Court:Delhi High Court
Bench: JUSTICES M B Lokur, A Suresh
PARMANAND MISHRA Vs. REKHA MISHRA On 13 May 1994
In order to substantiate a charge under Section 498A IPC, prosecution to prove that there was a demand for dowry, failure whereof renders conviction there-under unsustainable.
1. The Appellant has challenged the judgment and order dated 5th April, 1997 delivered in Sessions Case No. 21/96, whereby the learned Additional Sessions Judge convicted him for an offence under Section 302 and Section 498A of the Indian Penal Code (hereinafter referred as the IPC).
2. Subsequently, the Appellant was heard on the question of sentence and by an order dated 9th April, 1997, he was sentenced to imprisonment for life for the offence under Section 302 of the IPC and to rigorous imprisonment for three years for the offence under Section 498A of the IPC. It was directed that the sentences shall run concurrently.
3. At the outset, it may be mentioned that the case against the Appellant included an allegation of common intention under Section 34 of the IPC involving his father and his mother. However, by the impugned judgment and order, the Appellant’s father was acquitted of both the charges framed against him while the Appellant’s mother died during the course of trial and, therefore, the charges abated against her.
4. The broad facts of the case are that the Appellant was married to deceased Varsha on 15th May, 1981. According to the prosecution, the Appellant used to mentally and physically torture the deceased with a view to compelling her to meet unlawful demands for dowry.
5. It is alleged that on 29th October, 1987, the Appellant and his parents set fire to Varsha as a result of which she died on 3rd November, 1987. At the time when the deceased was set on fire, her two children Lucky and Bunty were also in the room and while Lucky was dragged out by his grandparents, Bunty clung to his mother and sustained some burns. He survived the episode but during the course of hearing we were told that unfortunately he has recently passed away after some illness. Lucky was, at that time, about seven years of age and now lives with his maternal grand parents.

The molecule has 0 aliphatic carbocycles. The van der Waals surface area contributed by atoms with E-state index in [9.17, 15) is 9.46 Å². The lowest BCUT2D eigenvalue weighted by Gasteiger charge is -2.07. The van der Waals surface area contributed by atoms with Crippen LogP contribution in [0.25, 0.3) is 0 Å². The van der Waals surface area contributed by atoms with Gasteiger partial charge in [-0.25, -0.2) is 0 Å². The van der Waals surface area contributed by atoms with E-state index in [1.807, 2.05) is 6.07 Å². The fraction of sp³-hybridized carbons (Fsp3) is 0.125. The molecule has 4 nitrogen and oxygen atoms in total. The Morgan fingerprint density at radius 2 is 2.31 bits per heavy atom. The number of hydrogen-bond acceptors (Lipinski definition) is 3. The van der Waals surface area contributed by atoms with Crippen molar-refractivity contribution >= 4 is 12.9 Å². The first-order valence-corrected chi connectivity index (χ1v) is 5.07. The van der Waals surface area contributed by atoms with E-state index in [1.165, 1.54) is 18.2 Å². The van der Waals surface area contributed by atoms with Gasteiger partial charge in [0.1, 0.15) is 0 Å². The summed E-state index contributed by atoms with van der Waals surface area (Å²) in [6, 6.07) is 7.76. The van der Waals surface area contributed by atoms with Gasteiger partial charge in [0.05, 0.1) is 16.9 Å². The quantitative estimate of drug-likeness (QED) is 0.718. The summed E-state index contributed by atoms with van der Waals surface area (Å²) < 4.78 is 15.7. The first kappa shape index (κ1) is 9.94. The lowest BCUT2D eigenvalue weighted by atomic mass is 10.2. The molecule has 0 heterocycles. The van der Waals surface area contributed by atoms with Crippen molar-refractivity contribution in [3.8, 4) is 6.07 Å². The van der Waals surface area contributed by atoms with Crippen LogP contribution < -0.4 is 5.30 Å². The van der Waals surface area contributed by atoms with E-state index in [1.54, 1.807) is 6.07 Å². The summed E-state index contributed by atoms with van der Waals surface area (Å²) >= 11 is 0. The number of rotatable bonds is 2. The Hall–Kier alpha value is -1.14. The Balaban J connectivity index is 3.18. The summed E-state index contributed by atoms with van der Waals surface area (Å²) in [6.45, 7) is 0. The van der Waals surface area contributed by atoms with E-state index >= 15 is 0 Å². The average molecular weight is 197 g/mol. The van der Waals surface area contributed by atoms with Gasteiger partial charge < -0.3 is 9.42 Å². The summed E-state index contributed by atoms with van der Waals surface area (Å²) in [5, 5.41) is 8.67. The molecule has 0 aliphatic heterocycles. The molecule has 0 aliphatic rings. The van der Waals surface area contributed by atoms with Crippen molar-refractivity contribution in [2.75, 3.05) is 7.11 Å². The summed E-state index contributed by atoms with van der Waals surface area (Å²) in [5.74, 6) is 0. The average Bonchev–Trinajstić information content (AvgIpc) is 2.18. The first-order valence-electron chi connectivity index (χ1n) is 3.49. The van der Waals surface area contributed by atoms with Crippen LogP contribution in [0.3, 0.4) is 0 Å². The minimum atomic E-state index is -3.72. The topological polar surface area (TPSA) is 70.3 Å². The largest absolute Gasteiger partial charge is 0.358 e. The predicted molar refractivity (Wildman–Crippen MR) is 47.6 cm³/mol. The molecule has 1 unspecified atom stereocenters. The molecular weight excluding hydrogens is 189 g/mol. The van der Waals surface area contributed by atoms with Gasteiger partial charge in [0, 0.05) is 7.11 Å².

6. According to the prosecution, the deceased gave a dying declaration Exh.PW-9/A which was recorded by the Sub Divisional Magistrate, Punjabi Bagh, Delhi. She also narrated the incident, as another dying declaration, to her brother and her parents. On the basis of these statements and investigations conducted by the State, a report was filed under Section 173 of the Code of Criminal Procedure (hereinafter referred to as the CrPC) and thereafter the following charges were framed against the Appellant and his parents:
In between 15.5.81 to 29.10.87 at WZ-1676-A, Multani Mohalla within the jurisdiction of P.S. Saraswati Vihar in furtherance of common intention of you all, mentally/physically tortured the deceased Smt. Varsha to meet your unlawful demands of dowry etc. and thereby committed an offence punishable Under Section 498-A r/w 34 IPC and within the cognizance of this Court of Sessions.